If you missed the Chanel handbags, Louis Vuitton luggage and Manolo Blahnik shoes in the Mastro auction last week, don’t worry — you have another chance.
Nearly 300 pieces of jewelry seized in France in 2012 from fugitive Seattle real-estate developer Michael Mastro and his wife will be auctioned online between Thursday and July 17 on behalf of the U.S. Marshals Service.
Maybe an 18-carat white gold Rolex Daytona wristwatch encrusted with almost 100 diamonds and 36 sapphires on a leopard-print alligator strap? Similar Oyster Perpetual Cosmograph Daytona-style Rolex watches cost upward of $15,000.
Or perhaps a 14-carat, white-gold-ribbon plate ring with one 0.65-carat diamond at the center and other diamonds totaling about ¾-carat around it.
- Tourists robbed, beaten downtown ‘afraid to go back’ to Seattle
- Animated map: How the wildfires in North Central Washington have grown over time
- Steve Sarkisian was reimbursed by Washington for hefty alcohol bills
- Seahawks safety Kam Chancellor holdout FAQ
- Why did the Mariners’ season go terribly wrong?
Most Read Stories
Along with the diamond and pearl rings, gold earrings and vintage watches, the collection’s more unusual pieces include a diamond-encrusted brooch in the shape of a lizard with a pearl head, and an 18-carat, yellow-gold diamond-encrusted bracelet in the shape of a cat with emerald eyes.
There are also less-expensive items made of sterling silver and diamond look-alike cubic zirconia, as well as some faux Chopard and Cartier watches — which still run a couple hundred apiece.
The auction site is www.txauction.com.
“I’m not making any predictions about how much the jewelry will bring in — beauty is in the eye of the beholder,” bankruptcy trustee James Rigby said of the latest auction. “It just depends how much everything goes for. I really wasn’t expecting an online auction, so we’ll see.”
The jewelry being auctioned does not include the two giant diamond rings — the 27.9-carat pear-shaped and the 15.93-carat round — that Rigby took control of last year.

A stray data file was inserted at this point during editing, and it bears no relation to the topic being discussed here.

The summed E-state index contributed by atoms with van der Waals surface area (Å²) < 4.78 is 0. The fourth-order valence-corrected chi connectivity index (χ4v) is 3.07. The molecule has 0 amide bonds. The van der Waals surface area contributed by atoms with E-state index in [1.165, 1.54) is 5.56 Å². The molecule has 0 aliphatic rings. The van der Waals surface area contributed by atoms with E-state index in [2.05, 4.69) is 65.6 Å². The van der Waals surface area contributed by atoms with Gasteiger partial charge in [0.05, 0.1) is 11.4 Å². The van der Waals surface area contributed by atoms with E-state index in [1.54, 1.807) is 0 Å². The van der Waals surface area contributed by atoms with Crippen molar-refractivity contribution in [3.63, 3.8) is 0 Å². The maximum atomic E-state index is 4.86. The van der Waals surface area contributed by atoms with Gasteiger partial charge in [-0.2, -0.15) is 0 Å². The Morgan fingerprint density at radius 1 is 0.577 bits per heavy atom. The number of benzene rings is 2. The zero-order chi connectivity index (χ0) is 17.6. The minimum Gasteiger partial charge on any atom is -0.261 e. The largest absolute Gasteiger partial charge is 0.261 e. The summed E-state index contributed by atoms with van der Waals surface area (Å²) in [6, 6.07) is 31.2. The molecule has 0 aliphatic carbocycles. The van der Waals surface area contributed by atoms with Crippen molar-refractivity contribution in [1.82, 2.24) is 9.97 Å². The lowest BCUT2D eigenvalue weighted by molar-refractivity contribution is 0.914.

The larger of those two diamonds was sold for $1 million last month, and Rigby says he hopes to sell the smaller for another million.
Last year, he estimated the total value of all the jewelry — including the two rings — at roughly $3 million.
Unlike the two giant rings, the lot of jewelry being auctioned off by the U.S. Marshals Service is controlled by the Justice Department. The FBI seized all the jewelry out of two safe-deposit boxes in France, but Rigby only had a claim to the diamond rings because they were already part of the bankruptcy case.
Because the Department of Justice controls the rest of the jewelry, Rigby said he doesn’t know how the money will be distributed.
He said he thinks the government will use about $30,000 of the proceeds to pay off the expenses the FBI incurred when agents went to France to seize the Mastros’ belongings.
He expects the rest to be turned over to him for the bankruptcy estate.
To date, Rigby said, he has recovered an estimated $22 million, which includes $341,000 from a 2012 auction in California of some Mastro household items and a 2007 Bentley convertible that fetches $92,500.
Last week’s auction of designer handbags and jackets, held in Kenmore, brought in roughly $70,000.
However, Rigby said more than $10 million has been spent in legal fees — the bulk of which would have gone to the creditors if the Mastros had cooperated from the beginning, he said.
Michael Mastro was a Seattle real-estate developer and lender for 40 years until the 2008 crash unraveled his heavily leveraged business. Three banks forced him into bankruptcy in 2009, and he owed about $250 million to creditors.
In 2011, he and his wife ignored a bankruptcy judge’s order to turn over the two giant diamond rings, and the couple fled to France. A federal grand jury in Seattle indicted the Mastros on charges of bankruptcy fraud and money laundering after they disappeared.
The couple were arrested in France in 2012 but freed after a French court last year denied the Department of Justice’s request to extradite them.
Information from The Seattle Times archive was used in this report. Coral Garnick: 206-464-2422 or firstname.lastname@example.org. On Twitter @coralgarnick